“This is all new to us,” Rebel Field cofounder Gabrielle Brennan says with a smile.
She’s seated in the sunny Somerville living room of friend and collaborator Jessie Rogers, where the two are taking a break from fulfilling orders from their brand new company to enjoy coffee and croissants. “We’re bootstrapping,” she adds. “We’re building the plane as we’re flying it.”
“Over the water,” Rogers interjects, grinning. “At night.”
The pair of born-and-raised New Englanders launched Rebel Field—an apparel and home goods company inspired by the region’s rich history—just last month.
“We both have a love and a passion for New England,” says Brennan. She grew up in a family steeped in New England traditions; her uncle, for example, made Shaker-style, wicker-backed furniture. “And we both are pseudo-makers, in our own way.”
“Total wannabe, spectator craftspeople,” jokes Rogers, gesturing to a coffee table book of Shaker furniture that rests on the table beside her.
While they love New England and have always eagerly learned about the area, Brennan and Rogers say they don’t necessarily consider themselves makers or even history buffs. They do, however, share a certain rugged individualism, a sense of adventurous confidence that recalls the spirit of early American pioneers.
Never afraid to set out on their own, they’ve been working together since they were in their early twenties. They founded an entertainment website called Tea Party Boston (back before that was a politically charged term) for which they profiled local musicians, wrote restaurant reviews and more. They eventually moved on to other pursuits—Brennan took an event planning job while Rogers went to work in marketing—until about a year ago, when Brennan heard the call of the wild.
Feeling restless, the Arlington resident quit her corporate job to spend more time with her three-year-old son. Her favorite thing to do was to take him to her favorite historic places in the area, and the duo could often be found running around the battlefield at Lexington or exploring Concord.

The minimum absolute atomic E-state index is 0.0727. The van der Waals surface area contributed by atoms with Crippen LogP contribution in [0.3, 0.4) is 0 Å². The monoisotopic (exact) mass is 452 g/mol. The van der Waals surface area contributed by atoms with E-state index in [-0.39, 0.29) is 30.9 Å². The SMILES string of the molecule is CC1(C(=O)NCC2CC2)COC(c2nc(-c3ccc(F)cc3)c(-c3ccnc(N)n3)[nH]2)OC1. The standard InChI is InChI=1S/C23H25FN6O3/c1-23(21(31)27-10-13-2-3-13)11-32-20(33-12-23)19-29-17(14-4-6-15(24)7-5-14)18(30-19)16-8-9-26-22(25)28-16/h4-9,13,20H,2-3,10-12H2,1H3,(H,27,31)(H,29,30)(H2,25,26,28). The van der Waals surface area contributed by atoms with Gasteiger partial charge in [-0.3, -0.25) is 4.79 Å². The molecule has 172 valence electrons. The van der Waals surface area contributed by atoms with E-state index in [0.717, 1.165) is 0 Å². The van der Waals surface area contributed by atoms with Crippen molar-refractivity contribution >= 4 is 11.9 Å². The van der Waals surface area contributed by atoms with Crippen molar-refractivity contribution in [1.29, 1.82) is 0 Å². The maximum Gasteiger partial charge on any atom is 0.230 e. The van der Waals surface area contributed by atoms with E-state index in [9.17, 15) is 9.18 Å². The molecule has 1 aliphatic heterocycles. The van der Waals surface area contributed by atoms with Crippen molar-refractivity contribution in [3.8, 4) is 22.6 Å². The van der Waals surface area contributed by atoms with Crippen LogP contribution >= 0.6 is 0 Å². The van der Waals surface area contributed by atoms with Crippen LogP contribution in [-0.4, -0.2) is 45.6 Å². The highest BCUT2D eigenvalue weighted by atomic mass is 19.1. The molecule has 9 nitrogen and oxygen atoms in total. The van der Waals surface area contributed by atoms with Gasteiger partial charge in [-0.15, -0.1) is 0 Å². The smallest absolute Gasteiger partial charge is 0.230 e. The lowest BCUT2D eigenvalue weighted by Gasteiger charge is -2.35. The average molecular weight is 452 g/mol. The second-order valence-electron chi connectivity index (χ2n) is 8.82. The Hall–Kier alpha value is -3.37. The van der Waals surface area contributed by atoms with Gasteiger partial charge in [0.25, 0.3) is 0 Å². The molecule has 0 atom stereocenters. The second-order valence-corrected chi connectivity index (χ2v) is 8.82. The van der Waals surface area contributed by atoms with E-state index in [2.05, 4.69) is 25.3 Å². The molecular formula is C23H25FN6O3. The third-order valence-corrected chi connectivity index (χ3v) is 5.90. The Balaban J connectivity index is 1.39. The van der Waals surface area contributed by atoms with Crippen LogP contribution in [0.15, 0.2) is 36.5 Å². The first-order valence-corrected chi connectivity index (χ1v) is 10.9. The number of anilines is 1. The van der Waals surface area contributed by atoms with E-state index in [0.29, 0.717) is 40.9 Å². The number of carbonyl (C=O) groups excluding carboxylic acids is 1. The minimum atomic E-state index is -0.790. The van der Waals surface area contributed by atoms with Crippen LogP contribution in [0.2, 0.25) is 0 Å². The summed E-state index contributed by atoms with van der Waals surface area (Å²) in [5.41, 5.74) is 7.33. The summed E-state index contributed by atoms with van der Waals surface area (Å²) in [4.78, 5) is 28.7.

“I was super inspired by the imagery and the ethos,” Brennan says. “I was starting out on my own—figuring out what I wanted to do—and I identified with that spirit of independence.”
Specifically, Brennan was inspired by the Continental Flag, a pre-stars and stripes banner that was flown by American forces at the Battle of Bunker Hill. She wanted one that she could hang in her home, but couldn’t find one that was handmade or stitched from quality materials. She thought she’d try to make one herself, which turned out to be a little ambitious.
Eventually, Brennan reached out to Chicago-based illustrator Michael Adams to ask if he might help her design a flag inspired by, but slightly different from, the Continental Flag. The result was what would become Rebel Field’s first product: The Freedom Flag. It’s a modern take on that traditional pine tree design made in collaboration with Buffalo’s Oxford Pennant, which prints and stitches banners right here in the U.S.A.
Rebel Field is truly a passion project for this pair, who are excited to be collaborating with one another again. They’re taking their inspiration for their hats, pins and patches from early Americana and folklore, and they’re especially inspired by the role of women in early America. As they ready to launch more products this spring, Rogers says they’re drawing inspiration from gardening and farming traditions. (She’s a huge fan of Mass Audubon.)
They also plan to continue collaborating with artists and illustrators. “That’s what we’re good at,” says Rogers. “We’re good at trying to pull people together.” She sees that as part of the early American spirit, too, a reflection of an earlier time when people often had to work together to succeed or even survive.
That’s part of the reason she and Brennan were excited to launch the business in Somerville, the home of the American flag we fly today, with its own storied past and vibrant community of artists and makers. They hope the company can serve as a jumping off point that inspires others in the community to delve into New England history.
“I love the story of Rebel Field,” Rogers effuses. “That idea of, ‘I want something, and it doesn’t exist, so I’m going to make it.'”
Brennan modestly brushes off her friend’s praise.
“I just wanted a flag,” she laughs.